nichepoetryandprose

poetry and prose about place

Posts Tagged ‘Edgar Allan Poe

a touch of Monet

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Last week, on a drive to Plaster Rock, we passed a pond along the Saint John River filled with water lilies (Nymphaea sp.).

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Lovely. Calming. And reminiscent, in the way they lay on expanses of open water, of Monet’s water lilies at Giverny.

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When I think of water lilies, I also remember Edgar Allan Poe’s short story Silence – “And the water lilies sighed unto one another….”

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So to add to these greats, I have my own snippet from my poem ‘Bear Creek Meadow by Canoe’ (published in Canadian Stories 14 (82 ), Dec 2011 ):

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dignity quiets our paddles

hushed voices heed

the diminishing echo

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pliant as stems of pickerel weed

we honour the whisper

of wild rice

the edgewise touching

of nymphaea and nuphar

amphibian eyes

in the harbour-notch of lily pads

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we are threaded by dragonflies

drawn by water striders

gathered in a cloak of water shield

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Copyright Jane Tims 2017

 

Written by jane tims

July 24, 2017 at 6:44 pm

silence

with 12 comments

How many stories written by Edgar Allan Poe can you name?  Certainly ‘The Pit and The Pendulum’.  Perhaps ‘The Fall of the House of Usher’ and ‘The Purloined Letter’.  Perhaps ‘The Murders in the Rue Morgue’.

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My favorite story by Poe is ‘Silence – A Fable’, published in 1837.  As many of Poe’s tales of the macabre, after numerous readings it still has the power to send shivers along the spine.  The setting of the story is vividly portrayed with words.  These were the inspiration for my painting.

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Jane Tims (2002) ‘Silence by Edgar Allan Poe’ (acrylic on canvas, 20″ X 26″)

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The waters of the river have a saffron and sickly hue; and they flow not onwards to the sea, but palpitate forever and forever beneath the red eye of the sun with a tumultuous and convulsive motion. For many miles on either side of the river’s oozy bed is a pale desert of gigantic water-lilies. They sigh one unto the other in that solitude, and stretch towards the heaven their long and ghastly necks, and nod to and fro their everlasting heads. And there is an indistinct murmur which cometh out from among them like the rushing of subterrene water. And they sigh one unto the other.

From Edgar Allan Poe, ‘Silence – A Fable’, 1837

 

‘Silence – A Fable’ describes the waters of the Zaire River and a strange man who sits on a rock along the river.  A Demon in the water, wants the man to get down from the rock.  So the Demaon sends all manner of horrors: the hippopotamus and the behemoth, and the tempest with torrential rains, thunder and lightening.  But the man will not get off the rock.  So what does the Demon do to get the man down from the rock.  You need to read the story.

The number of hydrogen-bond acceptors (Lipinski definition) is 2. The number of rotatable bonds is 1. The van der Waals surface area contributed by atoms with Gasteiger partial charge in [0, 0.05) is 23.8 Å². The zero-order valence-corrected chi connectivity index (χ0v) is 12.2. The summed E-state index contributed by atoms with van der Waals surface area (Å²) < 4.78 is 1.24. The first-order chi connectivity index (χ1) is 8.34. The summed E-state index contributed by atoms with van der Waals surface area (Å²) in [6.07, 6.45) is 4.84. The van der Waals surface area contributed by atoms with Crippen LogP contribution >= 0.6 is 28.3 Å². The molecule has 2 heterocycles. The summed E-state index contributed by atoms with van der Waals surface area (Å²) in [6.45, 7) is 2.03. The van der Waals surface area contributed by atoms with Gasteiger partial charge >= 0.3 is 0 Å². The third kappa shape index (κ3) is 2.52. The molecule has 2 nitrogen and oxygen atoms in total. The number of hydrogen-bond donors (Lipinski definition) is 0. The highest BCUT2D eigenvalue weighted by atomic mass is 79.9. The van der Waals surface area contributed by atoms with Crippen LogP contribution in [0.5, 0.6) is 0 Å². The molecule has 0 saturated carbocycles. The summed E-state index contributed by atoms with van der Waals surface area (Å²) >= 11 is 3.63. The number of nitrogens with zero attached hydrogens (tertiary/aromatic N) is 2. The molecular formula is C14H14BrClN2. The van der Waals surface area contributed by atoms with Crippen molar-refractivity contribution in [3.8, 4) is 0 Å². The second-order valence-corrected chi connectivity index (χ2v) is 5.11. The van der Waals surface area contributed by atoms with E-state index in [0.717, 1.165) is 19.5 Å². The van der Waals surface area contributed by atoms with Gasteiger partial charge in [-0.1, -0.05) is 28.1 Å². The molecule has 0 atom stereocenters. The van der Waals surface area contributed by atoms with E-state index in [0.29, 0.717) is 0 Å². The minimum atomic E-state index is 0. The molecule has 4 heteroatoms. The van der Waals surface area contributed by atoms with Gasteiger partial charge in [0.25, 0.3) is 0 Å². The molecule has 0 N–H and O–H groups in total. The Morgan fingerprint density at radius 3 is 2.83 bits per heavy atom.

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For a full text of this wonderful fable, see http://classiclit.about.com/library/bl-etexts/eapoe/bl-eapoe-silence.htm

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I have a book of stories by Edgar Allan Poe that belonged to my Uncle Alec.  The stories are illustrated with wood engravings by Fritz Eichenberg.  These engravings are, in themselves, a study in horror.  I thought you might like to see a couple of my favorites.

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Illustration by Fritz Eichenberg of the Edgar Allan Poe story 'The Fall of the House of Usher' (Poe, 1944, Tales of Edgar Allan Poe, New York: Random House)

Illustration by Fritz Eichenberg of the Edgar Allan Poe story ‘The Fall of the House of Usher’ (Poe, 1944, Tales of Edgar Allan Poe, New York: Random House)

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Illustration by Fritz Eichenberg of the Edgar Allan Poe story ‘The Black Cat’ (Poe, 1944, Tales of Edgar Allan Poe, New York: Random House)

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I wonder how Fritz Eichenberg would have illustrated ‘Silence – A Fable’.  Perhaps illustrations can never be as frightening as ‘… and the lilies sighed one unto the other in the solemnity of their desolation’.  Just try reading the story aloud!

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Copyright  2015  Jane Tims

Written by jane tims

March 9, 2015 at 7:08 am

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